Melvi Acosta - SP
Luis Rijo - SP
Ryley Widell - SP
Tom Hackimer - RP
Ryan Mason - RP
Calvin Faucher - RP
Derek Molina - RP
My gut says the team will be a lot less aggressive with protection lists because teams — even with 26-man rosters — will be less apt to take and keep Rule 5 guys this offseason with so many of their own guys they need to evaluate.
So with that said, I don’t think they’ll protect the younger/lower-level guys like Miranda, Javier or Baddoo. The Twins didn’t protect Jax last year, and Barnes didn’t show enough at a high enough level to merit consideration, I don’t think.
In all honesty, I think Balazovic is a given. Rortvedt is a maybe because his defense is good enough to hang at this level. I could see him being taken in the Rule 5 draft a la Stuart Turner a few years ago. If Bechtold was younger, I’d like his chances more.
Luis Rijo hasn’t pitched above Low-A in the Twins organization — and only six innings above it at all — but I think he’s shown enough that he could be added. Bailey Ober’s numbers jump completely off the screen — 0.69 ERA between three levels in 2019, 11.4 K/9 and 1.0 BB/9 — so I think he’s in the mix, too.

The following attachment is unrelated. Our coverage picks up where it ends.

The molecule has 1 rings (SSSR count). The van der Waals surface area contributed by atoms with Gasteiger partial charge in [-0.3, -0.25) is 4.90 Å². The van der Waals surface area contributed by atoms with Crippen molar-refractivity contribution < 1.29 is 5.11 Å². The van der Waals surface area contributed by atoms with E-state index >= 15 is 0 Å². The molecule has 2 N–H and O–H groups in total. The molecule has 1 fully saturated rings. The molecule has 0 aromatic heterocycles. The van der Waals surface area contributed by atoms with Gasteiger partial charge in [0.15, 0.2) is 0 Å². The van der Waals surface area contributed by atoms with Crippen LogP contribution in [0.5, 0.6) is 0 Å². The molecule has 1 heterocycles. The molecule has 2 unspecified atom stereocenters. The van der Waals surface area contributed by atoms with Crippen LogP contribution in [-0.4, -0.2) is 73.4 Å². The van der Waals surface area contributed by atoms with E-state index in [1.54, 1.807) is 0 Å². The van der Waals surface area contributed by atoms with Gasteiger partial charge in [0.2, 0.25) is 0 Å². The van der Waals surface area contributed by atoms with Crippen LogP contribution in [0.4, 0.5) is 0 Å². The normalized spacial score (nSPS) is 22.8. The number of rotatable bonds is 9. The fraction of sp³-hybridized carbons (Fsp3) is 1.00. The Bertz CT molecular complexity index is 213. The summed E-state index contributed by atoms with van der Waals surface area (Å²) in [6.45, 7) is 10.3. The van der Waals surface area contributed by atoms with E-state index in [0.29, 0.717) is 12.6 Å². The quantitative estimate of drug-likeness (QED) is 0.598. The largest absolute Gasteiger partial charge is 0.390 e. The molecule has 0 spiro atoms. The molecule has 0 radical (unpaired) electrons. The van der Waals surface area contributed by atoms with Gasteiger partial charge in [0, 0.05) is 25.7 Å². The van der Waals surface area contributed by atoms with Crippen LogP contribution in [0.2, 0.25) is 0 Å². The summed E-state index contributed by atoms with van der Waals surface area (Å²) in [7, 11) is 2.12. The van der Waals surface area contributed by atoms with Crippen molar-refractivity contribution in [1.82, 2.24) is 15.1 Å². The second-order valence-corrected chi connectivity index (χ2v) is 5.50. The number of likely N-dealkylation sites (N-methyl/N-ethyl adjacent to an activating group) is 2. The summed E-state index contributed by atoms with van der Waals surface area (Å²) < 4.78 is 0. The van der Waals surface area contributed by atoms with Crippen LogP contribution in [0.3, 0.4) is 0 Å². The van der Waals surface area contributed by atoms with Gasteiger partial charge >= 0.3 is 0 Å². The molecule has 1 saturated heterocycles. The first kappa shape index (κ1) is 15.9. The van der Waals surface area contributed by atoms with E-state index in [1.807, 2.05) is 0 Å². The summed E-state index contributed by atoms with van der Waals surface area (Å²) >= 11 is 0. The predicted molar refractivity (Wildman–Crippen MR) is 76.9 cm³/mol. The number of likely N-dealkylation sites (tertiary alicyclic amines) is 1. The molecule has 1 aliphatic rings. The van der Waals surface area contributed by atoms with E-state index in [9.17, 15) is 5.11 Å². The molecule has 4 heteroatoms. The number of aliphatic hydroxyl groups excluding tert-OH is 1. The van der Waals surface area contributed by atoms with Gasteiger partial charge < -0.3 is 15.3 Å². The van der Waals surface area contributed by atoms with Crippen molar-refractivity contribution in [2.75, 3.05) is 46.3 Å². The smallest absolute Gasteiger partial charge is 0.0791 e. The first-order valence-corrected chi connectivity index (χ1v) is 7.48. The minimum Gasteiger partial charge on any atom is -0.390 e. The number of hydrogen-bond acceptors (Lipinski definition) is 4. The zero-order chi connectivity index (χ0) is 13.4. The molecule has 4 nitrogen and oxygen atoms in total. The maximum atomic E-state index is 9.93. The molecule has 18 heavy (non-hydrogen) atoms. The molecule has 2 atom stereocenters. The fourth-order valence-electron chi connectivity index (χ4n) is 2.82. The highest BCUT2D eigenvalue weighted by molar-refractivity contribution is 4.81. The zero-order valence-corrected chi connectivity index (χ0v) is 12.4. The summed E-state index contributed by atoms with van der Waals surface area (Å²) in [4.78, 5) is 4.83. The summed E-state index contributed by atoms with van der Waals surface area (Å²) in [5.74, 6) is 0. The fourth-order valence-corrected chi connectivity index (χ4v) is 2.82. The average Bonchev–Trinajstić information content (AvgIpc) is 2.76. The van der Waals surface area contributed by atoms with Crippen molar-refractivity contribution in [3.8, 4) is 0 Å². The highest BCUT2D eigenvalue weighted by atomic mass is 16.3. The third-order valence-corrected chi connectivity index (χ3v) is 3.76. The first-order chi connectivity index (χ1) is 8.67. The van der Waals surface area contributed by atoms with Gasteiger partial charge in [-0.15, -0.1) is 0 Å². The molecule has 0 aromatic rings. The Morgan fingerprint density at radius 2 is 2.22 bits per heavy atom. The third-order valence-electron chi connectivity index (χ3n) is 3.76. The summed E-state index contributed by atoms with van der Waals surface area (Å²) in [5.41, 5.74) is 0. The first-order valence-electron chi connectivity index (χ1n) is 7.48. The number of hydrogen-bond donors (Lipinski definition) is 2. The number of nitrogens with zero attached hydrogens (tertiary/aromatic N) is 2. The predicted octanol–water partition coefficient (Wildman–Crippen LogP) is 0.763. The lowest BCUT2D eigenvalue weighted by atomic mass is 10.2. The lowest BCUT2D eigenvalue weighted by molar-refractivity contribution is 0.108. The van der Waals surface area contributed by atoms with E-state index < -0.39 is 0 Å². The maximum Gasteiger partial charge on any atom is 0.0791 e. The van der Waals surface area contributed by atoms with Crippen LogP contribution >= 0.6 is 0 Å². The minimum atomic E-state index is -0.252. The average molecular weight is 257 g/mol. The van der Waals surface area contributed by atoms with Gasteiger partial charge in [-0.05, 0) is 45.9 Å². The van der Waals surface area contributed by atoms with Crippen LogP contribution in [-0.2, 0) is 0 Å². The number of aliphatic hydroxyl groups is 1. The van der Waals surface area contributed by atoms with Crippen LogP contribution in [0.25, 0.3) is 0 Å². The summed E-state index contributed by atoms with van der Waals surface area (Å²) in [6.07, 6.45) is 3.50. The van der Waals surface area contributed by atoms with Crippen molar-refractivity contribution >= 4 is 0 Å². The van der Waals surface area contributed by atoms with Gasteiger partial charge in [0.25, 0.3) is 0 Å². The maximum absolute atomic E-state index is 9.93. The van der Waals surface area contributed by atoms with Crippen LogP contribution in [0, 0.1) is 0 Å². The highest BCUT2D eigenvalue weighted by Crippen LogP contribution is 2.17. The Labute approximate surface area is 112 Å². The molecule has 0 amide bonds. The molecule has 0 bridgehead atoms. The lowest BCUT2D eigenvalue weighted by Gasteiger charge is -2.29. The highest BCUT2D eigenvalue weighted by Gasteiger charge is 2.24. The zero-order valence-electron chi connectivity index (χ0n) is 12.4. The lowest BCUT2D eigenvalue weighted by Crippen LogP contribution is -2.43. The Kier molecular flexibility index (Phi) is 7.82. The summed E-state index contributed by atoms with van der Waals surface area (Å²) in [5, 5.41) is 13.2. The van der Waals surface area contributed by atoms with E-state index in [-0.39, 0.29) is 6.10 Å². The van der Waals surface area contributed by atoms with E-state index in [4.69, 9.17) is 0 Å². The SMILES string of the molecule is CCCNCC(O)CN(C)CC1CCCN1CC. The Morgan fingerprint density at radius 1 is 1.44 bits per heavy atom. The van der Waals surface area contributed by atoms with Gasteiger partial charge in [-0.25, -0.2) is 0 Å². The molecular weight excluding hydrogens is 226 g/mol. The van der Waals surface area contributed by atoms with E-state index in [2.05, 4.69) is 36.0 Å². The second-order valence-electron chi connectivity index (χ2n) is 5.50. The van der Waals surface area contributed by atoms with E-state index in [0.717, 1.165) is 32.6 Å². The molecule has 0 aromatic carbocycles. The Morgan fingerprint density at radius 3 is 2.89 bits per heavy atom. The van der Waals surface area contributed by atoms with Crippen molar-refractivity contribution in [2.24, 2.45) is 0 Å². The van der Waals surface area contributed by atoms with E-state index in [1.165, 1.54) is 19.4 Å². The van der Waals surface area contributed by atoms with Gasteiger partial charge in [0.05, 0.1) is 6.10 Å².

Maciel’s approach is good enough that I think the Twins could give him a long look at a roster spot as well, but he’s — like many others — so far away that it might be a hard pill to swallow.
Relievers are so hard to figure out, but Molina, Faucher, Mason and Hackimer have numbers that are awfully hard to ignore.
Givens: Balazovic, Ober
Leaning yes: Rijo
Possibles: Rortvedt, Maciel, Acosta, Hackimer, Mason, Faucher, Molina
Total wild cards: Javier, Severino, Baddoo, Miranda, Bechtold
What do they realistically need to do to hold off the White Sox in 2021?
It’s so open-ended at this point. If the White Sox land a big fish like Trevor Bauer or Springer, the Twins are absolutely on notice. If the White Sox aren’t able to fill their holes in RF-DH-SP with higher-end talents, the Twins probably go into 2021 as the slight favorite.
I would say the Twins need to add one No. 2-type starter, a very good utility player and two good relievers to maintain their spot as the favorite. Beyond that, I think they’ll possibly/probably add another starter, another lower-end utility player and some more lottery ticket-types at SP and RP.